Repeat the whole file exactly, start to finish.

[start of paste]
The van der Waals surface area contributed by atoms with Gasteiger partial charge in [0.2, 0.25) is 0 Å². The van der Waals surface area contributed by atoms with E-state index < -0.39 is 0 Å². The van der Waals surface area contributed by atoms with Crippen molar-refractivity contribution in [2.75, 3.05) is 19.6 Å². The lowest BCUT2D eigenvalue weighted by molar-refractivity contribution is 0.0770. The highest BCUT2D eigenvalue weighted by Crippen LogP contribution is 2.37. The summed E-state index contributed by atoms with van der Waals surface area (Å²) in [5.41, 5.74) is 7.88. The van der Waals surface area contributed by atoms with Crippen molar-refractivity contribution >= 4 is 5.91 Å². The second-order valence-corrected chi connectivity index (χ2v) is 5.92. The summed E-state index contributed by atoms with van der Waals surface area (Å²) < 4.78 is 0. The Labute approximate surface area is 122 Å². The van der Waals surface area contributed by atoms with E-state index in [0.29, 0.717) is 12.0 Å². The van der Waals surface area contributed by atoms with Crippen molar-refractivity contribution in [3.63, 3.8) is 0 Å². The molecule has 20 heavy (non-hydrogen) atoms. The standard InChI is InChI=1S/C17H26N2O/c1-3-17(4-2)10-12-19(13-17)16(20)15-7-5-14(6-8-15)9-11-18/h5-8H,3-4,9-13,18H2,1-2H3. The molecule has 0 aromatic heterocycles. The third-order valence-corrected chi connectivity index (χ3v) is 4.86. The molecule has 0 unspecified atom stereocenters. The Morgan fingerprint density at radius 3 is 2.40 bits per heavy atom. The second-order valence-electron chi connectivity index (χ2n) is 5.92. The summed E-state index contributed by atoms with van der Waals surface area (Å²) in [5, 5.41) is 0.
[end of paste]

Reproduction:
The van der Waals surface area contributed by atoms with Gasteiger partial charge in [0.2, 0.25) is 0 Å². The van der Waals surface area contributed by atoms with E-state index < -0.39 is 0 Å². The van der Waals surface area contributed by atoms with Crippen molar-refractivity contribution in [2.75, 3.05) is 19.6 Å². The lowest BCUT2D eigenvalue weighted by molar-refractivity contribution is 0.0770. The highest BCUT2D eigenvalue weighted by Crippen LogP contribution is 2.37. The summed E-state index contributed by atoms with van der Waals surface area (Å²) in [5.41, 5.74) is 7.88. The van der Waals surface area contributed by atoms with Crippen molar-refractivity contribution >= 4 is 5.91 Å². The second-order valence-corrected chi connectivity index (χ2v) is 5.92. The summed E-state index contributed by atoms with van der Waals surface area (Å²) < 4.78 is 0. The Labute approximate surface area is 122 Å². The van der Waals surface area contributed by atoms with E-state index in [0.29, 0.717) is 12.0 Å². The van der Waals surface area contributed by atoms with Crippen molar-refractivity contribution in [3.63, 3.8) is 0 Å². The molecule has 20 heavy (non-hydrogen) atoms. The standard InChI is InChI=1S/C17H26N2O/c1-3-17(4-2)10-12-19(13-17)16(20)15-7-5-14(6-8-15)9-11-18/h5-8H,3-4,9-13,18H2,1-2H3. The molecule has 0 aromatic heterocycles. The third-order valence-corrected chi connectivity index (χ3v) is 4.86. The molecule has 0 unspecified atom stereocenters. The Morgan fingerprint density at radius 3 is 2.40 bits per heavy atom. The second-order valence-electron chi connectivity index (χ2n) is 5.92. The summed E-state index contributed by atoms with van der Waals surface area (Å²) in [5, 5.41) is 0.